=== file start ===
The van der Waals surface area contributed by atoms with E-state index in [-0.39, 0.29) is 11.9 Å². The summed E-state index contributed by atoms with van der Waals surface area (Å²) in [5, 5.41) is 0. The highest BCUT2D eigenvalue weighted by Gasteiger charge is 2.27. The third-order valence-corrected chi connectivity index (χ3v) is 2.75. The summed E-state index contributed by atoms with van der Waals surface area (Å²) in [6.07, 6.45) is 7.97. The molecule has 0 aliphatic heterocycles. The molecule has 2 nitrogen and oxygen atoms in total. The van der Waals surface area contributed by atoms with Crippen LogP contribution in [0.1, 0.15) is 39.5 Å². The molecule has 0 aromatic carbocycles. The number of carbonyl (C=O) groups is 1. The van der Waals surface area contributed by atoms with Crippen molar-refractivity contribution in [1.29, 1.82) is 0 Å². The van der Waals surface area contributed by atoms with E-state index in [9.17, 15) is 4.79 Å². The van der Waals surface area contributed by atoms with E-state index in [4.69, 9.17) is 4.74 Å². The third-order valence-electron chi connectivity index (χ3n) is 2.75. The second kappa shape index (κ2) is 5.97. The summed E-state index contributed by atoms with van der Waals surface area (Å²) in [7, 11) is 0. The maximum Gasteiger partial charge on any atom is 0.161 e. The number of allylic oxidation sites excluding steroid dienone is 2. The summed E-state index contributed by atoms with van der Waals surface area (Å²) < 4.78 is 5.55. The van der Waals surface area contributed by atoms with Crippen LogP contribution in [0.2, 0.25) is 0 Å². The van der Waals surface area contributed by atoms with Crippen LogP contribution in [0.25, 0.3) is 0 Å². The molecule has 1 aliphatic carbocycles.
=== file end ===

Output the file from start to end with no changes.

The van der Waals surface area contributed by atoms with E-state index in [-0.39, 0.29) is 11.9 Å². The summed E-state index contributed by atoms with van der Waals surface area (Å²) in [5, 5.41) is 0. The highest BCUT2D eigenvalue weighted by Gasteiger charge is 2.27. The third-order valence-corrected chi connectivity index (χ3v) is 2.75. The summed E-state index contributed by atoms with van der Waals surface area (Å²) in [6.07, 6.45) is 7.97. The molecule has 0 aliphatic heterocycles. The molecule has 2 nitrogen and oxygen atoms in total. The van der Waals surface area contributed by atoms with Crippen LogP contribution in [0.1, 0.15) is 39.5 Å². The molecule has 0 aromatic carbocycles. The number of carbonyl (C=O) groups is 1. The van der Waals surface area contributed by atoms with Crippen molar-refractivity contribution in [1.29, 1.82) is 0 Å². The van der Waals surface area contributed by atoms with E-state index in [9.17, 15) is 4.79 Å². The van der Waals surface area contributed by atoms with E-state index in [4.69, 9.17) is 4.74 Å². The third-order valence-electron chi connectivity index (χ3n) is 2.75. The second kappa shape index (κ2) is 5.97. The summed E-state index contributed by atoms with van der Waals surface area (Å²) in [7, 11) is 0. The maximum Gasteiger partial charge on any atom is 0.161 e. The number of allylic oxidation sites excluding steroid dienone is 2. The summed E-state index contributed by atoms with van der Waals surface area (Å²) < 4.78 is 5.55. The van der Waals surface area contributed by atoms with Crippen LogP contribution in [0.2, 0.25) is 0 Å². The van der Waals surface area contributed by atoms with Crippen LogP contribution in [0.25, 0.3) is 0 Å². The molecule has 1 aliphatic carbocycles.